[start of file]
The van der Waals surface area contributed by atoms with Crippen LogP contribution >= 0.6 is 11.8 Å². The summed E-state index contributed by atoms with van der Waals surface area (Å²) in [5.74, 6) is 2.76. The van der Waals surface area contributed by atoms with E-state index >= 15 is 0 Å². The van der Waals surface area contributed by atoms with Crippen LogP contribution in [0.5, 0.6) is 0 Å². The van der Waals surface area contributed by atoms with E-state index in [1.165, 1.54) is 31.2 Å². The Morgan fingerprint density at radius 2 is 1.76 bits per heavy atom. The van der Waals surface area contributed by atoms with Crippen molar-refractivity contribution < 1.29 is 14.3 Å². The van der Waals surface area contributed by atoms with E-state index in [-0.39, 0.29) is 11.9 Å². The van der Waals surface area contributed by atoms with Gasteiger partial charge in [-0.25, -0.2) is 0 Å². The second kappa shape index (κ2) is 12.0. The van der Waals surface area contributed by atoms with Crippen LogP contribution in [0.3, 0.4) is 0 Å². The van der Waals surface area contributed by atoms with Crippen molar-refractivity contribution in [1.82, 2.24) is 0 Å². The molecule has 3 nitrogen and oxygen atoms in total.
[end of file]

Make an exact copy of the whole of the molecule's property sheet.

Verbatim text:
The van der Waals surface area contributed by atoms with Crippen LogP contribution >= 0.6 is 11.8 Å². The summed E-state index contributed by atoms with van der Waals surface area (Å²) in [5.74, 6) is 2.76. The van der Waals surface area contributed by atoms with E-state index >= 15 is 0 Å². The van der Waals surface area contributed by atoms with Crippen LogP contribution in [0.5, 0.6) is 0 Å². The van der Waals surface area contributed by atoms with E-state index in [1.165, 1.54) is 31.2 Å². The Morgan fingerprint density at radius 2 is 1.76 bits per heavy atom. The van der Waals surface area contributed by atoms with Crippen molar-refractivity contribution < 1.29 is 14.3 Å². The van der Waals surface area contributed by atoms with E-state index in [-0.39, 0.29) is 11.9 Å². The van der Waals surface area contributed by atoms with Gasteiger partial charge in [-0.25, -0.2) is 0 Å². The second kappa shape index (κ2) is 12.0. The van der Waals surface area contributed by atoms with Crippen LogP contribution in [0.3, 0.4) is 0 Å². The van der Waals surface area contributed by atoms with Crippen molar-refractivity contribution in [1.82, 2.24) is 0 Å². The molecule has 3 nitrogen and oxygen atoms in total.